In late June 2019, a new world record was established in terms of divorce settlements. Attorneys for Jeff and MacKenzie Bezos announced the finalization of their marriage dissolution, which left the former Mrs. Bezos with a net worth of $38 billion, most of it coming from shares of Amazon, the world’s largest e-commerce marketplace. The settlement, which is the largest in the history of marital strife, also opened a new chapter in philanthropy. In the weeks prior to the settlement, Mrs. Bezos made clear that she intended to donate half of her new fortune to charity, a move that bumped her a few spots down the list of the world’s richest women; philanthropically speaking, however, she proved to be a more generous individual than her former husband.
We all know that philanthropy is one of the most noble activities individuals can undertake; however, since this has become a humanitarian field largely reserved to wealthy families, we tend to overlook the thought process that fuels the charitable work of foundations. In terms of vision, intention and execution, there is a lot of diversity in philanthropy, and this can be clearly seen in the two examples below:
The Al Qasimi Foundation for Policy Research
Sheikh Saud bin Saqr Al Qasimi, the ruler of Ras Al Khaimah, created this foundation for the purpose of complementing his economic development projects to improve quality of life in this region of the United Arab Emirates. What is interesting about this foundation is that it runs parallel to government efforts in increasing development. An example of how this organization works is as follows: RAK Ceramics is a major industry in the emirate, and it seeks to employ local residents who are high school graduates. To ensure that RAK Ceramics has a wide pool of applicants, the Al Qasimi Foundation runs a program that identifies students who are at risk of dropping out of school for various reasons, and they receive a hands-on learning approach to ensure they succeed at the academic level so that they don’t miss out on employment opportunities.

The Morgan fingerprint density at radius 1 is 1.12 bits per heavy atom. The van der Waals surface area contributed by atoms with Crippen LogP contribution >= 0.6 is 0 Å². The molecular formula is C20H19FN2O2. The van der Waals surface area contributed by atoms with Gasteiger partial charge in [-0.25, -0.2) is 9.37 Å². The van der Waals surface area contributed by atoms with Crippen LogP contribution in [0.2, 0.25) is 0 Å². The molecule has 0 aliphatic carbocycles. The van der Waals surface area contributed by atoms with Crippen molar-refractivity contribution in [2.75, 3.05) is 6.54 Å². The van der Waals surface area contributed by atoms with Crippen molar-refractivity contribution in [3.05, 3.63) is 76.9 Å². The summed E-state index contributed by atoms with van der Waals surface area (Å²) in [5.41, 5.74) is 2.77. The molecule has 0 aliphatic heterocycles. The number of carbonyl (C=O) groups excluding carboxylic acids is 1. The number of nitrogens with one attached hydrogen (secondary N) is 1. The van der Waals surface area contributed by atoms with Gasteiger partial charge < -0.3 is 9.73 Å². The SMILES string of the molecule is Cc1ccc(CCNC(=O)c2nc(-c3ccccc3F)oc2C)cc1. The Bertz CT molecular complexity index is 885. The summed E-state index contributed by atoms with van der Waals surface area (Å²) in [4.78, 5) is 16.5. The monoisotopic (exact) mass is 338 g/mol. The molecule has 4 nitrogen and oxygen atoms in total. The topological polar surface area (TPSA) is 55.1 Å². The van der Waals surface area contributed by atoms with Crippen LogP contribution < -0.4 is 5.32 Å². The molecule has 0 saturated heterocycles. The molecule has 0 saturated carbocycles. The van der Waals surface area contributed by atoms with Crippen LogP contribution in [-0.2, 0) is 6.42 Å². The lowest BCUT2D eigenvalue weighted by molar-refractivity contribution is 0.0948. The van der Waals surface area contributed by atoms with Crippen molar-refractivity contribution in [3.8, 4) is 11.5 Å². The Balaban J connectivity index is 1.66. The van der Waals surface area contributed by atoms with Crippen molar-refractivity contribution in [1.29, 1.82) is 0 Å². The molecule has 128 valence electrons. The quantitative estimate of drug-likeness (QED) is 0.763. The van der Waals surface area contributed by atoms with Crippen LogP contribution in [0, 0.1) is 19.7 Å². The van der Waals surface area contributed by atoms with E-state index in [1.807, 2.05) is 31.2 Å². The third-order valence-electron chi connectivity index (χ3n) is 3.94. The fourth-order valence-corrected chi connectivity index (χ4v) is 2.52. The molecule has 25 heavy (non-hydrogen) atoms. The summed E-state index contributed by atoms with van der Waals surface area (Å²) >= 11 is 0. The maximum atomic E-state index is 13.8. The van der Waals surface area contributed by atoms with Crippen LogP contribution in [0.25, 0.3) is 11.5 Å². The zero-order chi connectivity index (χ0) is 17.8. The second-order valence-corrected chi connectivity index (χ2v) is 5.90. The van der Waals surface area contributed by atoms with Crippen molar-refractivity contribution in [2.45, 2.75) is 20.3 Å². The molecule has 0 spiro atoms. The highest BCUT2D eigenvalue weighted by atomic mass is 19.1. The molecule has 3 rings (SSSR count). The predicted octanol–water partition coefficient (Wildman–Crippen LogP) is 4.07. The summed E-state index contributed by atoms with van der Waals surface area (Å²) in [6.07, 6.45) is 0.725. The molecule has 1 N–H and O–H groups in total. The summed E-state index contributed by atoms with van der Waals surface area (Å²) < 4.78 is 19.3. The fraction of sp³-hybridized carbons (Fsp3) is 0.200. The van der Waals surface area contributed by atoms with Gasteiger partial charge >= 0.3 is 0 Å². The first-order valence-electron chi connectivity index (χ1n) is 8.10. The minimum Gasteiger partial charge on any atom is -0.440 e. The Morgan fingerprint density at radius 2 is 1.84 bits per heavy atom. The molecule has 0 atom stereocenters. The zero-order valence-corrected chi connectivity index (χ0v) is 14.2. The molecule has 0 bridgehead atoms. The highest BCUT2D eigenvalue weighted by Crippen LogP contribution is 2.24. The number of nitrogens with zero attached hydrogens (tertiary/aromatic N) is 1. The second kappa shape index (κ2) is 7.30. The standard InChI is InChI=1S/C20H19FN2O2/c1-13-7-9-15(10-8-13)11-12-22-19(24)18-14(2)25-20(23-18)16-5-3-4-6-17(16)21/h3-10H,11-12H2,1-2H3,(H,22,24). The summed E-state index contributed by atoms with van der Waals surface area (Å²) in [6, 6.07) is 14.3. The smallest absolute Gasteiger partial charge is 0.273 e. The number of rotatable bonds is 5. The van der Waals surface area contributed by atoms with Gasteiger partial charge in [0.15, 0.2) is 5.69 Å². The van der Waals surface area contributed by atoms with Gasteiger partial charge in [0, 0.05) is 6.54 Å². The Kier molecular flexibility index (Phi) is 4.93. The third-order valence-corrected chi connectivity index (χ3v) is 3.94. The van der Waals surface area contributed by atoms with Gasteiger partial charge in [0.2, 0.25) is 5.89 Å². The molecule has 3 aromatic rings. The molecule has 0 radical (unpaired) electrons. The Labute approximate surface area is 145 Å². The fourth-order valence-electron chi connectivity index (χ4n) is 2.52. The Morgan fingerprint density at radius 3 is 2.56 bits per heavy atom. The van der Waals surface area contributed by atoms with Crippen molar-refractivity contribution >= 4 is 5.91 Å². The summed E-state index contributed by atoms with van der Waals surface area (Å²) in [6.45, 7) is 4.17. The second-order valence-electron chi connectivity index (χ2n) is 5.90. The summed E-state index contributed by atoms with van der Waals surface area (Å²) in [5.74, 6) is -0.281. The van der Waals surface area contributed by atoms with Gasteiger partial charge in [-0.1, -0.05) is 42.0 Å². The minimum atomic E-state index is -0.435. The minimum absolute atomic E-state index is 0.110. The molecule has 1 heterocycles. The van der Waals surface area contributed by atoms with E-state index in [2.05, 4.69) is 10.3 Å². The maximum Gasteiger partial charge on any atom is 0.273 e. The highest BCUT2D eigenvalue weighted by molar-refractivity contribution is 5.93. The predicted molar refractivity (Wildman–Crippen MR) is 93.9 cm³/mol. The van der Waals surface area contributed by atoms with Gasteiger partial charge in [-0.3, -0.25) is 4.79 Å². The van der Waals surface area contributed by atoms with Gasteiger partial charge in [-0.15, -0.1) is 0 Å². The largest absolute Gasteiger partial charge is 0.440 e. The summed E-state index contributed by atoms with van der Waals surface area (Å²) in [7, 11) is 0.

The Jane Goodall Institute
Since 1977, the good work of Dr. Jane Goodall, one of the world’s most respected anthropologists, has focused on nature conservation, but many people believe that her approach is solely dedicated to wildlife habitats. In reality, Dr. Goodall’s lifetime of research has taught us that primate conservation is just one piece of the puzzle we call life. Humans share many traits in common with chimpanzees and other primates; the research we have conducted in relation to protecting these species has made us more aware of the need to protect ecosystems, including the ones our communities live in. In Tanzania, for example, primatology researchers noticed that villagers living near the Bugoma Forest Reserves were burning up too much firewood for cooking, thus filling up the wildlife preserve with smoke. Through the installation of rocket stoves, ultra-efficient mechanisms for burning less wood and reducing smoke, researchers are improving the lives of both chimpanzees and villagers.